Multi-site Pain Is Associated with Long-term Patient-Reported Outcomes in Older Adults with Persistent Back Pain

Sean D. Rundell, Kushang V. Patel, Melissa A. Krook, Patrick J. Heagerty, Pradeep Suri, Janna L. Friedly, Judith A. Turner, Richard A. Deyo, Zoya Bauer, David R. Nerenz, Andrew L. Avins, Srdjan S. Nedeljkovic, Jeffrey G. Jarvik

Research output: Contribution to journalArticlepeer-review

19 Scopus citations


Objective: To estimate the prevalence of co-occurring pain sites among older adults with persistent back pain and associations of multisite pain with longitudinal outcomes. Design: Secondary analysis of a cohort study. Setting: Three integrated health systems in the United States. Subjects: Eight hundred ninety-nine older adults with persistent back pain. Methods: Participants reported pain in the following sites: stomach, arms/legs/joints, headaches, neck, pelvis/groin, and widespread pain. Over 18 months, we measured back-related disability (Roland Morris, scored 0-24), pain intensity (11-point numerical rating scale), health-related quality of life (EuroQol-5D [EQ-5D], utility from 0-1), and falls in the past three weeks. We used mixed-effects models to test the association of number and type of pain sites with each outcome. Results: Nearly all (N = 839, 93%) respondents reported at least one additional pain site. There were 216 (24%) with one additional site and 623 (69%) with multiple additional sites. The most prevalent comorbid pain site was the arms/legs/joints (N = 801, 89.1%). Adjusted mixed-effects models showed that for every additional pain site, RMDQ worsened by 0.65 points (95% confidence interval [CI] = 0.43 to 0.86), back pain intensity increased by 0.14 points (95% CI = 0.07 to 0.22), EQ-5D worsened by 0.012 points (95% CI = -0.018 to -0.006), and the odds of falling increased by 27% (odds ratio = 1.27, 95% CI = 1.12 to 1.43). Some specific pain sites (extremity pain, widespread pain, and pelvis/groin pain) were associated with greater long-term disability. Conclusions: Multisite pain is common among older adults with persistent back pain. Number of pain sites was associated with all outcomes; individual pain sites were less consistently associated with outcomes.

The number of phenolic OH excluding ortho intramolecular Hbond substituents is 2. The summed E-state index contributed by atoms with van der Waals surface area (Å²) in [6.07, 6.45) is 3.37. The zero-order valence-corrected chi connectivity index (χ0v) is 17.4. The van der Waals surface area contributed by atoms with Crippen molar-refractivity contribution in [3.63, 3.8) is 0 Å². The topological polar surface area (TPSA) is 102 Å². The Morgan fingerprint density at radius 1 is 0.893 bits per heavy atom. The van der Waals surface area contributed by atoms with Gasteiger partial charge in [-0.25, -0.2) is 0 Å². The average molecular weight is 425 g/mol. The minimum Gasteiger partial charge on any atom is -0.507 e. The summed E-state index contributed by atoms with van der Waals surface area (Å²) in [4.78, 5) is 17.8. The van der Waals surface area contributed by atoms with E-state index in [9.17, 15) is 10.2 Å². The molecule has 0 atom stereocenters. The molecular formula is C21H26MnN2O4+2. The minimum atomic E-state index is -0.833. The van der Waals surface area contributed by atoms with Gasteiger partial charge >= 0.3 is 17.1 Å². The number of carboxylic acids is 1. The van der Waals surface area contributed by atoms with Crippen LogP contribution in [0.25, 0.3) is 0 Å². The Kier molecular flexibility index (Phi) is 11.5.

Original languageEnglish (US)
Pages (from-to)1898-1906
Number of pages9
JournalPain Medicine (United States)
Issue number10
StatePublished - Oct 1 2019


  • Back Pain
  • Long-term Outcomes
  • Multisite Pain
  • Older Adults
  • Widespread Pain

ASJC Scopus subject areas

  • Clinical Neurology
  • Anesthesiology and Pain Medicine


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